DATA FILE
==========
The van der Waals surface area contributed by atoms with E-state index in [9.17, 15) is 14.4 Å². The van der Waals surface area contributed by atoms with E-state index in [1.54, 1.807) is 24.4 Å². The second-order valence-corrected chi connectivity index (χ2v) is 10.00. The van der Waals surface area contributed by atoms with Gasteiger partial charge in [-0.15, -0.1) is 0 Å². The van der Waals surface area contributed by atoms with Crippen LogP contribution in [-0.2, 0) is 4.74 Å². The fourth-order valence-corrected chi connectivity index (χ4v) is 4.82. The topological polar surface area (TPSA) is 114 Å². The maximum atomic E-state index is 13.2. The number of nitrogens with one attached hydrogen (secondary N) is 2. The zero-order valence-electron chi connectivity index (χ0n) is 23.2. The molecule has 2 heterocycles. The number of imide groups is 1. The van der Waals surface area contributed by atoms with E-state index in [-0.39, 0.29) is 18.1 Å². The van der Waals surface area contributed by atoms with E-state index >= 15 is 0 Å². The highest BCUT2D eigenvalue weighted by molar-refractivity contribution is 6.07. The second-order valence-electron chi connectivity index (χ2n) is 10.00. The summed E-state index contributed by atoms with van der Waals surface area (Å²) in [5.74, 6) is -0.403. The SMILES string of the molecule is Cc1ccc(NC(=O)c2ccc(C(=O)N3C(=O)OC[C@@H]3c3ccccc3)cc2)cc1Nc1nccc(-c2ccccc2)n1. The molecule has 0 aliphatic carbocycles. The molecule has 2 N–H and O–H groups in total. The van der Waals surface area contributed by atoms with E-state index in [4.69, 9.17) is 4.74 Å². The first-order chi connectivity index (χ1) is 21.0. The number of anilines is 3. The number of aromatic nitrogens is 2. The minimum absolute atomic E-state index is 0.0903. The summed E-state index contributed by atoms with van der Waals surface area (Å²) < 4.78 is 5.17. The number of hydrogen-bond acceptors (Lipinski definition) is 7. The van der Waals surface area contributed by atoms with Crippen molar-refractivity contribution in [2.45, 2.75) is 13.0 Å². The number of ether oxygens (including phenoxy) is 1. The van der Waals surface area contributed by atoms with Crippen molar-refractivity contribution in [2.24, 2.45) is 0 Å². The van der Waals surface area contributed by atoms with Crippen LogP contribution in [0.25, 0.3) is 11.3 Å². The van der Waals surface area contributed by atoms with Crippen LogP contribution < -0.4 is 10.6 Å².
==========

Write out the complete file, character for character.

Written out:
The van der Waals surface area contributed by atoms with E-state index in [9.17, 15) is 14.4 Å². The van der Waals surface area contributed by atoms with E-state index in [1.54, 1.807) is 24.4 Å². The second-order valence-corrected chi connectivity index (χ2v) is 10.00. The van der Waals surface area contributed by atoms with Gasteiger partial charge in [-0.15, -0.1) is 0 Å². The van der Waals surface area contributed by atoms with Crippen LogP contribution in [-0.2, 0) is 4.74 Å². The fourth-order valence-corrected chi connectivity index (χ4v) is 4.82. The topological polar surface area (TPSA) is 114 Å². The maximum atomic E-state index is 13.2. The number of nitrogens with one attached hydrogen (secondary N) is 2. The zero-order valence-electron chi connectivity index (χ0n) is 23.2. The molecule has 2 heterocycles. The number of imide groups is 1. The van der Waals surface area contributed by atoms with E-state index in [-0.39, 0.29) is 18.1 Å². The van der Waals surface area contributed by atoms with E-state index >= 15 is 0 Å². The highest BCUT2D eigenvalue weighted by molar-refractivity contribution is 6.07. The second-order valence-electron chi connectivity index (χ2n) is 10.00. The summed E-state index contributed by atoms with van der Waals surface area (Å²) in [5.74, 6) is -0.403. The SMILES string of the molecule is Cc1ccc(NC(=O)c2ccc(C(=O)N3C(=O)OC[C@@H]3c3ccccc3)cc2)cc1Nc1nccc(-c2ccccc2)n1. The molecule has 0 aliphatic carbocycles. The molecule has 2 N–H and O–H groups in total. The van der Waals surface area contributed by atoms with E-state index in [4.69, 9.17) is 4.74 Å². The first-order chi connectivity index (χ1) is 21.0. The number of anilines is 3. The number of aromatic nitrogens is 2. The minimum absolute atomic E-state index is 0.0903. The summed E-state index contributed by atoms with van der Waals surface area (Å²) < 4.78 is 5.17. The number of hydrogen-bond acceptors (Lipinski definition) is 7. The van der Waals surface area contributed by atoms with Crippen molar-refractivity contribution in [2.45, 2.75) is 13.0 Å². The number of ether oxygens (including phenoxy) is 1. The van der Waals surface area contributed by atoms with Crippen molar-refractivity contribution in [2.24, 2.45) is 0 Å². The van der Waals surface area contributed by atoms with Crippen LogP contribution in [0.25, 0.3) is 11.3 Å². The van der Waals surface area contributed by atoms with Crippen LogP contribution < -0.4 is 10.6 Å².